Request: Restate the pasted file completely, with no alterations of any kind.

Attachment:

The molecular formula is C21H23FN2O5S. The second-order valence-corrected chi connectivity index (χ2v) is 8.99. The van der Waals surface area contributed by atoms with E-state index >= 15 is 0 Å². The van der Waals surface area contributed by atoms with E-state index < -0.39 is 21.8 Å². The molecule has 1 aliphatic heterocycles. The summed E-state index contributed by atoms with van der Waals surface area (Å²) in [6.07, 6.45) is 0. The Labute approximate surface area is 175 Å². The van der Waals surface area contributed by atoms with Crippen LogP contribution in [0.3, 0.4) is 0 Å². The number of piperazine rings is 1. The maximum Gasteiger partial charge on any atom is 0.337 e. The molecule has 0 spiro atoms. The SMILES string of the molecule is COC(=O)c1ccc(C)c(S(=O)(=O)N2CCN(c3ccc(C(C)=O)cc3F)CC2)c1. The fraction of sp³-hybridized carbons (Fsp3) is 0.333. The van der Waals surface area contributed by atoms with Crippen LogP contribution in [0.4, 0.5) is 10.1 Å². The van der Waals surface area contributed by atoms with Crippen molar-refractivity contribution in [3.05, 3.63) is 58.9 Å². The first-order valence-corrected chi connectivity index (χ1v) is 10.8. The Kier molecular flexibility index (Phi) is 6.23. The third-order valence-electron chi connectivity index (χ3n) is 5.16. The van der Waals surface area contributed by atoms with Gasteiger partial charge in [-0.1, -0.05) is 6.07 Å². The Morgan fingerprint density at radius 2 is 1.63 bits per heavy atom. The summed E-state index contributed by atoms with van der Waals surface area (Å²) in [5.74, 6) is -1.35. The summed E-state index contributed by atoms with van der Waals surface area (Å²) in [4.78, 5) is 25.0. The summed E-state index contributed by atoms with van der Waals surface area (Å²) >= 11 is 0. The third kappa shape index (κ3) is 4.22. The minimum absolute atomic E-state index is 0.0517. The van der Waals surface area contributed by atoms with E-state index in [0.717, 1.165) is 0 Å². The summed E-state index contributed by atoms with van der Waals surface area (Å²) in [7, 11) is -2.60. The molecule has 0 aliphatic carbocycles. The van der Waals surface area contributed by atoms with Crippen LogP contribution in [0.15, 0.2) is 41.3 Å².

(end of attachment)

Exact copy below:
The molecular formula is C21H23FN2O5S. The second-order valence-corrected chi connectivity index (χ2v) is 8.99. The van der Waals surface area contributed by atoms with E-state index >= 15 is 0 Å². The van der Waals surface area contributed by atoms with E-state index < -0.39 is 21.8 Å². The molecule has 1 aliphatic heterocycles. The summed E-state index contributed by atoms with van der Waals surface area (Å²) in [6.07, 6.45) is 0. The Labute approximate surface area is 175 Å². The van der Waals surface area contributed by atoms with Crippen LogP contribution in [0.3, 0.4) is 0 Å². The number of piperazine rings is 1. The maximum Gasteiger partial charge on any atom is 0.337 e. The molecule has 0 spiro atoms. The SMILES string of the molecule is COC(=O)c1ccc(C)c(S(=O)(=O)N2CCN(c3ccc(C(C)=O)cc3F)CC2)c1. The fraction of sp³-hybridized carbons (Fsp3) is 0.333. The van der Waals surface area contributed by atoms with Crippen LogP contribution in [0.4, 0.5) is 10.1 Å². The van der Waals surface area contributed by atoms with Crippen molar-refractivity contribution in [3.05, 3.63) is 58.9 Å². The first-order valence-corrected chi connectivity index (χ1v) is 10.8. The Kier molecular flexibility index (Phi) is 6.23. The third-order valence-electron chi connectivity index (χ3n) is 5.16. The van der Waals surface area contributed by atoms with Gasteiger partial charge in [-0.1, -0.05) is 6.07 Å². The Morgan fingerprint density at radius 2 is 1.63 bits per heavy atom. The summed E-state index contributed by atoms with van der Waals surface area (Å²) in [5.74, 6) is -1.35. The summed E-state index contributed by atoms with van der Waals surface area (Å²) in [4.78, 5) is 25.0. The summed E-state index contributed by atoms with van der Waals surface area (Å²) >= 11 is 0. The third kappa shape index (κ3) is 4.22. The minimum absolute atomic E-state index is 0.0517. The van der Waals surface area contributed by atoms with E-state index in [0.717, 1.165) is 0 Å². The summed E-state index contributed by atoms with van der Waals surface area (Å²) in [7, 11) is -2.60. The molecule has 0 aliphatic carbocycles. The van der Waals surface area contributed by atoms with Crippen LogP contribution in [0.15, 0.2) is 41.3 Å².